… it is only on the boundaries of two consciousnesses, on the boundaries of the body, that an encounter is actually realized and the artistic gift of form is bestowed.
… To what extent does verbal art have to do with the spatial form of the hero and his world? There can be no doubt, of course, that verbal art deals with the hero’s exterior and with the spatial world in which the event of his life unfolds. What gives rise to considerable doubts, however, is the question of whether verbal art has to do with the spatial form of the hero as an artistic form; in most cases, the problem is resolved in a negative sense. To resolve the problem correctly, it is necessary to take into account the twofold sense of aesthetic form.
… Man’s outer body is given; his outer boundaries and those of his world are given (given in the extra-aesthetic givenness of life). This is a necessary and inalienable moment of being as a given. Consequently, they need to be aesthetically received, recreated, fashioned, and justified. And this is precisely what is accomplished by art with all the means at its disposal — with colors, lines, masses, words, sounds.
[line break added] Inasmuch as the artist has to do with man’s existence and with his world, he has also to do with the givenness of man in space as a necessary constituent of human existence. And in transposing this existence of man to the aesthetic plane, the artist must transpose to this plane man’s exterior as well, within the bounds which are determined by the type of material he utilizes (e.g. colors, sounds, etc.).
… it is necessary to emphasize especially that both content (i.e. what is put into the hero — his life from within) and form are unjustified and unexplainable on the plane of a single consciousness; that it is only on the boundaries of two consciousnesses, on the boundaries of the body, that an encounter is actually realized and the artistic gift of form is bestowed.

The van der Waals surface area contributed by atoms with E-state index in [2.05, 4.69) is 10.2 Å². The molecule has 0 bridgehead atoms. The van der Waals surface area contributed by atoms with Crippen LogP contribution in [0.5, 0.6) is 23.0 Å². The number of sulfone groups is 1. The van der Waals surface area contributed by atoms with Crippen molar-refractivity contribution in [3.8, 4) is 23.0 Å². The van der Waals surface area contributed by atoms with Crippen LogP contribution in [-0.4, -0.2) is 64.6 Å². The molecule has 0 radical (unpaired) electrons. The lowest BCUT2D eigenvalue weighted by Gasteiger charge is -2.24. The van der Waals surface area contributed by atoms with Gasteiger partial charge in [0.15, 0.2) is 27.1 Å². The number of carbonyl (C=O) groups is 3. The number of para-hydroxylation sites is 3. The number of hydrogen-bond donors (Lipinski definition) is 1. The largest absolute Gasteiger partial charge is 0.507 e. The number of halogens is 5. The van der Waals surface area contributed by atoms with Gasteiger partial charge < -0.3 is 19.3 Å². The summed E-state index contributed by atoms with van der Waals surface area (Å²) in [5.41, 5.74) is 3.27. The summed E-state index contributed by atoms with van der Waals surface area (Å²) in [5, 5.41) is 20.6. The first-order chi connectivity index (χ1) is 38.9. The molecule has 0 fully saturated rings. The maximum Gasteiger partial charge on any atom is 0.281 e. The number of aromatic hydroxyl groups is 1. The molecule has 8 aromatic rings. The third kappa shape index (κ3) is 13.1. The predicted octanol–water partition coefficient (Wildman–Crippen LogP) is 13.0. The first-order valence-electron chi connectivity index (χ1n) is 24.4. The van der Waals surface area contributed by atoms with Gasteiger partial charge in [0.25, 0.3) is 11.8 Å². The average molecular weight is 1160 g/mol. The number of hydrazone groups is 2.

[line break added] Without this essentially necessary reference to the other, i.e. as a gift to the other that justifies and consummates him (through an immanent-aesthetic justification), form fails to find any inner foundation and validation from within the author/contemplator’s self-activity and inevitably degenerates into something that simply affords pleasure, into something “pretty,” something I find immediately agreeable, the way I find myself feeling immediately cold or warm. By using a certain technique, the author produces an object of pleasure, and the contemplator passively affords himself this pleasure.
Without the application of the mediating value-category of the other, the author’s emotional-volitional tones that actively constitute and produce the hero’s exterior as an artistic value cannot be brought into immediate accord with the hero’s own directedness from within his own lived life. It is only thanks to this category of the other that it becomes possible to transform the hero’s exterior into an exterior that encompasses and consummates him totally, that is: to fit the hero’s own directedness to meaning in living his life into his exterior as into a form; to fill his exterior with content and give it life; to create a whole human being as a unitary value.